We had driven a rental car from Bariloche in Argentina to Puerto Natales in Chile, watching the Patagonian settlements get thinner the more we neared the end of the world. But, looking at the odometer now called for reconsideration. We were running out of our limited mileage as the land ran out of civilization, yet Ushuaia, the most southern city on earth, our final destination and kind of the final destination of final destinations, was still far. It was time to take these lazy thumbs out of our pockets and hitchhike the last 500 miles.
Of a rugged and fierce beauty are Patagonia's landscapes, unsullied and almost immune to civilization.
"I’ve never really been in the travel business of hitching rides for the challenge, the struggle, the fame or the otherness of it."
I’ve never really been in the travel business of hitching rides for the challenge, the struggle, the fame or the otherness of it. It’s simply been a spontaneous means of getting me from A to B cheaply and when other options were scarce. And while I enjoy hitchhiking as a way to going local, it comes with constraints. Meeting people and having a chat is lovely, but when you hop into a stranger’s car, conversing becomes somewhat of an obligation; hitchhiking, to me, is the Couchsurfing of transportation modes. Often, I prefer an anonymous and solitary bus window with no social obligations attached to it, where I can listen to music and dive deep into the landscapes flying by.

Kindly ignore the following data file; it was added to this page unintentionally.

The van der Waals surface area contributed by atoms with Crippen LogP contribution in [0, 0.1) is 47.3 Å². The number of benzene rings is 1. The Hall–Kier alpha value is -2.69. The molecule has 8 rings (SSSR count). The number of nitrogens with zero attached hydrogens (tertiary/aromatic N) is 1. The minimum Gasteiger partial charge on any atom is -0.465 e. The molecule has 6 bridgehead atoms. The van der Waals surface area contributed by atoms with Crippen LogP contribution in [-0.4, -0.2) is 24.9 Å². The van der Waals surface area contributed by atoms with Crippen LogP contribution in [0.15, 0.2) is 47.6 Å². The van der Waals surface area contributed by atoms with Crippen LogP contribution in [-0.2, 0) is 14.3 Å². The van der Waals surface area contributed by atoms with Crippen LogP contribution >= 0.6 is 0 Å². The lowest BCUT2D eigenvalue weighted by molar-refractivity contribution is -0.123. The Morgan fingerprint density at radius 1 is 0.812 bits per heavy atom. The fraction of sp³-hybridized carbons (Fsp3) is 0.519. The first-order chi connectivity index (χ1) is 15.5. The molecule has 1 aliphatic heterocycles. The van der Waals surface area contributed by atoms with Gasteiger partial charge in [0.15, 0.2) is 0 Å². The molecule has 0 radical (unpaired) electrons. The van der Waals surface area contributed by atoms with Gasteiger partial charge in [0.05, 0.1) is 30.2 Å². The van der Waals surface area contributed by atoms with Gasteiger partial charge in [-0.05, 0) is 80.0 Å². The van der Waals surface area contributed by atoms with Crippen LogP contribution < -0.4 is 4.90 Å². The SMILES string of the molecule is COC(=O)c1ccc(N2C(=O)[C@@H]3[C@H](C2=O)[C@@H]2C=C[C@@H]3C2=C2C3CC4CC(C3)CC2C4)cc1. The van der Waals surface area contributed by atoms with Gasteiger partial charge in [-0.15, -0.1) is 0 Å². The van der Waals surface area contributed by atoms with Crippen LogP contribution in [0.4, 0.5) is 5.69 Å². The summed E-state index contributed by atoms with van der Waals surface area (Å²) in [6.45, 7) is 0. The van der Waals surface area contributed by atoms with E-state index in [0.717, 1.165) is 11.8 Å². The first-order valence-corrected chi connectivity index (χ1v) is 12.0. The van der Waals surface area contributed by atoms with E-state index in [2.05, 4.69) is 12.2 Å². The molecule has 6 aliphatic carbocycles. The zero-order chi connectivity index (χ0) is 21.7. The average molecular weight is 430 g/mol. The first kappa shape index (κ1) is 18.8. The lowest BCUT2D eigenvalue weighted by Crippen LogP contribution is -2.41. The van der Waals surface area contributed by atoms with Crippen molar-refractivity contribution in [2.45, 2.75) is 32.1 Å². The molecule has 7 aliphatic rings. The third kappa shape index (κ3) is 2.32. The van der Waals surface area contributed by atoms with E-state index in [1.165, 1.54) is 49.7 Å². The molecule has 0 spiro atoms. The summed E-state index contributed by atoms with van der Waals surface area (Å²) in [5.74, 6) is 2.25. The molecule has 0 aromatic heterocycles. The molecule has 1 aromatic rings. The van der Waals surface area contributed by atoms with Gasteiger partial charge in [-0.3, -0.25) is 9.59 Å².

"Just why do moments of waiting feel so dull and wasted? Why do we have to “kill” that time? Usually, we can’t wait to get a break from our duties, but once leisure time imposes disguised as idleness it becomes an annoyance."
We started the next morning, split up into two neat couples to increase our hitchhiker-attractiveness. Vastly oblivious to the fact that we were trying to bridge some 500 miles of sparsely populated lands on a Sunday, including a border crossing, the words “see you tonight in Ushuaia” were our farewell. Our friends got a head start on us, but trudging behind we snatched the first ride. Our luck was short-lived, however. The ten-minute ride with a father and his three kids only took us to the next junction which, by then, was far enough for me – while my companion had stayed in front, I’d been sitting on the bed of the pickup truck, left slightly perplexed by the swastikas on one of the kids' backpacks. These people seemed genuinely nice, but getting out now was fine by me.